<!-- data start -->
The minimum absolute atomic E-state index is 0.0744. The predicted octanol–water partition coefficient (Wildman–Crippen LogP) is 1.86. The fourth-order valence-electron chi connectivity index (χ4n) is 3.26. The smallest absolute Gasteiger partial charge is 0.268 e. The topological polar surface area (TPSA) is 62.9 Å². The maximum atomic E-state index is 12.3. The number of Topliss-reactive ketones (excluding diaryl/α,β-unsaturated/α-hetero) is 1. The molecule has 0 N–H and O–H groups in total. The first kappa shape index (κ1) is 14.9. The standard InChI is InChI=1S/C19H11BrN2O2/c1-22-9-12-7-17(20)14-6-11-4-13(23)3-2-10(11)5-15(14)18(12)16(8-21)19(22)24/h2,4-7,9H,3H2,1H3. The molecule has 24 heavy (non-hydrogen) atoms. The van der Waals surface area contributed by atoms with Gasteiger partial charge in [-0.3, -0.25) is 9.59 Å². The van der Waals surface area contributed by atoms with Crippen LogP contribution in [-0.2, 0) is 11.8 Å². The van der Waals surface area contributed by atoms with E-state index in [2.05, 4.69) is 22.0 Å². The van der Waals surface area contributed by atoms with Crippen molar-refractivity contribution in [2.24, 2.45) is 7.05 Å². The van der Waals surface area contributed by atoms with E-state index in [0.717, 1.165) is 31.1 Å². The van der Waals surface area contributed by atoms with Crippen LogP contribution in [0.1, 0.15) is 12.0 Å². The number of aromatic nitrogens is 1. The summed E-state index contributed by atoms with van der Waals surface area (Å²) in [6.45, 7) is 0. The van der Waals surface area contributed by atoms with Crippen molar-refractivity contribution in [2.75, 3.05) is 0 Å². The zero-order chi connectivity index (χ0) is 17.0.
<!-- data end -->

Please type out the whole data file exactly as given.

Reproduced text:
The minimum absolute atomic E-state index is 0.0744. The predicted octanol–water partition coefficient (Wildman–Crippen LogP) is 1.86. The fourth-order valence-electron chi connectivity index (χ4n) is 3.26. The smallest absolute Gasteiger partial charge is 0.268 e. The topological polar surface area (TPSA) is 62.9 Å². The maximum atomic E-state index is 12.3. The number of Topliss-reactive ketones (excluding diaryl/α,β-unsaturated/α-hetero) is 1. The molecule has 0 N–H and O–H groups in total. The first kappa shape index (κ1) is 14.9. The standard InChI is InChI=1S/C19H11BrN2O2/c1-22-9-12-7-17(20)14-6-11-4-13(23)3-2-10(11)5-15(14)18(12)16(8-21)19(22)24/h2,4-7,9H,3H2,1H3. The molecule has 24 heavy (non-hydrogen) atoms. The van der Waals surface area contributed by atoms with Gasteiger partial charge in [-0.3, -0.25) is 9.59 Å². The van der Waals surface area contributed by atoms with Crippen LogP contribution in [-0.2, 0) is 11.8 Å². The van der Waals surface area contributed by atoms with E-state index in [2.05, 4.69) is 22.0 Å². The van der Waals surface area contributed by atoms with Crippen molar-refractivity contribution in [2.24, 2.45) is 7.05 Å². The van der Waals surface area contributed by atoms with E-state index in [0.717, 1.165) is 31.1 Å². The van der Waals surface area contributed by atoms with Crippen LogP contribution in [0.1, 0.15) is 12.0 Å². The number of aromatic nitrogens is 1. The summed E-state index contributed by atoms with van der Waals surface area (Å²) in [6.45, 7) is 0. The van der Waals surface area contributed by atoms with Crippen molar-refractivity contribution in [2.75, 3.05) is 0 Å². The zero-order chi connectivity index (χ0) is 17.0.